Foreign Service Institute German Basic Course

Unit 4: Part 2

Notes on Grammar (not recorded)

A. ein-Type Specifiers: ein, kein, mein, sein, ihr, Ihr, unser

I. Forms

1. With der-nouns

Hier ist mein Pass.
Ich habe meinen Tabak hier.
Ich fahre mit meinem Wagen.
Here's my passport.
I have my tobacco here.
I'm going in my car.


With das-nouns

Das ist mein Hotel.
Haben Sie mein Gepäck?
Er wohnt in meinem Hotel.
That's my hotel.
Do you nave my luggage?
He lives at my hotel.


With die-nouns

Meine Heimatstadt ist Berlin.
Sie kennt meine Frau.
Sie kommen aus meiner Heimatstadt.
My home town is Berlin.
She knows my wife.
They come from my horne town.


With plural nouns

Meine Eltern kommen aus New York.
Ich habe meine Zigaretten hier.
Er wohnt in der Nähe von meinen Eltern.
My parents come from New York.
I have my cigarettes here.
He lives near my parents.


2. By abstracting the underscored forms of the word from the German sentences above we can set up the following table:


  before der-nouns before das-nouns before die-nouns before plural nouns
Nominative mein mein meine meine
Accusative meinen meinen meine meine
Dative meinem meinem meiner meinen (-n)


3. The ein-type specifiers include the words 'a, an, one' and its negative converse kein 'not a, not an, not any, not one, no' as weIl as the possessive words mein 'my', sein 'his', ihr 'her,their', Ihr 'your' (the capital is a convention of the writing system), and unser 'our'. Two other possessive words will be introduced in Unit 11.

Haben Sie einen Ausweis?
Gibt es hier in der Nähe ein Zigarrengeschäft?
Ihr Antrag wird dann gleich bearbeitet.
Unsere Adresse ist Schillerstrasse 4.
Herr Allen stellt seinem Kollegen Bill Jones Herrn Meyer vor.
Meine Frau hat ihren Pass noch nicht.
Do you have an identification card?
Is there a cigar store near here?
Your application will then be processed right away.
Our address is 4 Schiller Street.
Mr. Allen introduces Mr. Meyer to his colleague Bill Jones.
My wife doesn't have her passport yet.


4. Remember that ein occurs only in the singular, but all other ein-type specifiers have a complete set of forms.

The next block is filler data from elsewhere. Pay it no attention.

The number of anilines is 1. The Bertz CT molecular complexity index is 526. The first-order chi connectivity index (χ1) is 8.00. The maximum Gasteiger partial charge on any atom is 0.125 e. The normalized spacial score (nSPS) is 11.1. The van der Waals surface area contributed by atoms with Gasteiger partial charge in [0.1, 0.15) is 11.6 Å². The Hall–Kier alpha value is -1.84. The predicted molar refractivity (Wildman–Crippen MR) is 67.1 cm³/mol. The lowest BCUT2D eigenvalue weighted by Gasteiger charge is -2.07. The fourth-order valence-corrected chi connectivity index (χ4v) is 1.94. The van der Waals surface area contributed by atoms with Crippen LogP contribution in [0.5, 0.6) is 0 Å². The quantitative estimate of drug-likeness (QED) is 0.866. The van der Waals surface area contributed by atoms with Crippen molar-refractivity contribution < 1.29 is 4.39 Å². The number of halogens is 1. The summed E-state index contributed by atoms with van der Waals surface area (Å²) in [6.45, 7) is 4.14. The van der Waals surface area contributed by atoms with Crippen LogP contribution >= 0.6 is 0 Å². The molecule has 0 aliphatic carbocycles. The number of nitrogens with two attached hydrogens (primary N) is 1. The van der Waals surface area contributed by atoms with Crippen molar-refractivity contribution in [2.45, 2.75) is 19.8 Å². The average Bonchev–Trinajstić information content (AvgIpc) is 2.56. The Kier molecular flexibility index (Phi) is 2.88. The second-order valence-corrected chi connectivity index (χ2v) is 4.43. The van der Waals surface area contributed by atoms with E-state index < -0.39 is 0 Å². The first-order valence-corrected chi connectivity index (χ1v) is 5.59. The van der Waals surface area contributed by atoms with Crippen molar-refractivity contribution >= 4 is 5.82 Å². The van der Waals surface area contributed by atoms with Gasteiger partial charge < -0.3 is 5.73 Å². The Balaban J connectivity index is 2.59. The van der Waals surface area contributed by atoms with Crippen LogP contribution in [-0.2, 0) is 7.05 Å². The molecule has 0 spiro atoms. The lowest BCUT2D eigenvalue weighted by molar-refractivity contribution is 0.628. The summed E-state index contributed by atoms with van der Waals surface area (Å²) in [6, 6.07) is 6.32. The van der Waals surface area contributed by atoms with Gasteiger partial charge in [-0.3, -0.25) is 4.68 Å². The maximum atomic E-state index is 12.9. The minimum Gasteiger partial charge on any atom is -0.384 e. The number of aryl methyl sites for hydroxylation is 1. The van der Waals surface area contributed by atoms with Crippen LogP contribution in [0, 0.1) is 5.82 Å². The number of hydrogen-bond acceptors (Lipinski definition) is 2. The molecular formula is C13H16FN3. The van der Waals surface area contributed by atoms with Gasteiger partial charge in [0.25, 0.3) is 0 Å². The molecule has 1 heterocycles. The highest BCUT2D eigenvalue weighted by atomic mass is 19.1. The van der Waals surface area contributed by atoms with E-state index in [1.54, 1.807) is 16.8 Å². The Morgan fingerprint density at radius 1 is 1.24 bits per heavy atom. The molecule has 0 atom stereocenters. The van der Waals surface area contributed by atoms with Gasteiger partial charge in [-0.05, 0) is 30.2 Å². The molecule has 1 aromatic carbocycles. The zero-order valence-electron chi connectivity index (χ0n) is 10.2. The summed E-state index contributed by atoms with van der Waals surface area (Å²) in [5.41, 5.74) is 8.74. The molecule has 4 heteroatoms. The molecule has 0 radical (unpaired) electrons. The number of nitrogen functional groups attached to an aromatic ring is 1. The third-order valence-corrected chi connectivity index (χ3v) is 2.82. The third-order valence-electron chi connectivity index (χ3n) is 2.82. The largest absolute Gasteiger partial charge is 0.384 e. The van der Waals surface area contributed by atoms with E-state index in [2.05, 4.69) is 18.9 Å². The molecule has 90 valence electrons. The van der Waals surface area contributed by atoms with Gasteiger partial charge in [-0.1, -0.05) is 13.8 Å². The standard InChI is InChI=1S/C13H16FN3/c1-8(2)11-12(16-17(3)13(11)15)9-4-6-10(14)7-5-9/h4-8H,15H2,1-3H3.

with der-nouns with das-nouns with die-nouns with plural nouns
Nominative ein ein eine -
Accusative einen ein eine -
Dative einem einem einer -
Nominative kein kein keine keine
Accusative keinen kein keine keine
Dative keinem keinem keiner keinen (-n)
Nominative sein sein seine seine
Accusative seinen sein seine seine
Dative seinem seinem seiner seinen (-n)
Nominative ihr ihr ihre ihre
Accusative ihren ihr ihre ihre
Dative ihrem ihrem ihrer ihren (-n)
Nominative unser unser unsere unsere
Accusative unseren unser unsere unsere
Dative unserem unserem unserer unseren (-n)

5. Compare the bold forms in the following pairs of sentences:

Ich kenne diesen Mann.
Ich kenne ihren Mann.
Wohnt er in diesem Hotel?
Wohnt er in meinem Hotel?
Welche Bank ist das?
Unsere Bank ist neben dem Konsulat.
I know this man.
I know her husband.
Does he live in this hotel?
Does he live in my hotel?
Which bank is tllat?
Our bank is next to the consulate.


In Units 1 and 3 we mentioned the correspondence of final sounds in der-type specifiers and the various forms of the pronouns er, es and sie. In the above sentences we see the pattern continued with the ein-type specifiers. In most cases the similarity can be traced through both types of specifiers and the pronouns: keinen-diesen-ihn-den, ihrem-welchem-ihm-dem, unsere-diese-welche, for instance.

6. Compare the bold forms in the following sentences:

Dieser Autobus fährt nach Schwäbing.
Heute fährt kein Autobus nach Schwäbing.
Unser Autobus fährt nach Schwäbing.
Das ist das Hotel.
Ist das Ihr Hotel?
Nein, das ist mein Hotel.
Ich möchte heute das Visum beantragen.
Ich möchte heute mein Visum beantragen.
Möchte sie heute ihr Visum beantragen?
This bus goes to Schwabing.
There's no bus going to Schwabing today.
Our bus goes to Schwabing.
That's the hotel.
Is that your hotel?
No, that's my hotel.
I'd like to apply for the visa today.
I'd like to apply for my visa today.
Would she like to apply for her visa today?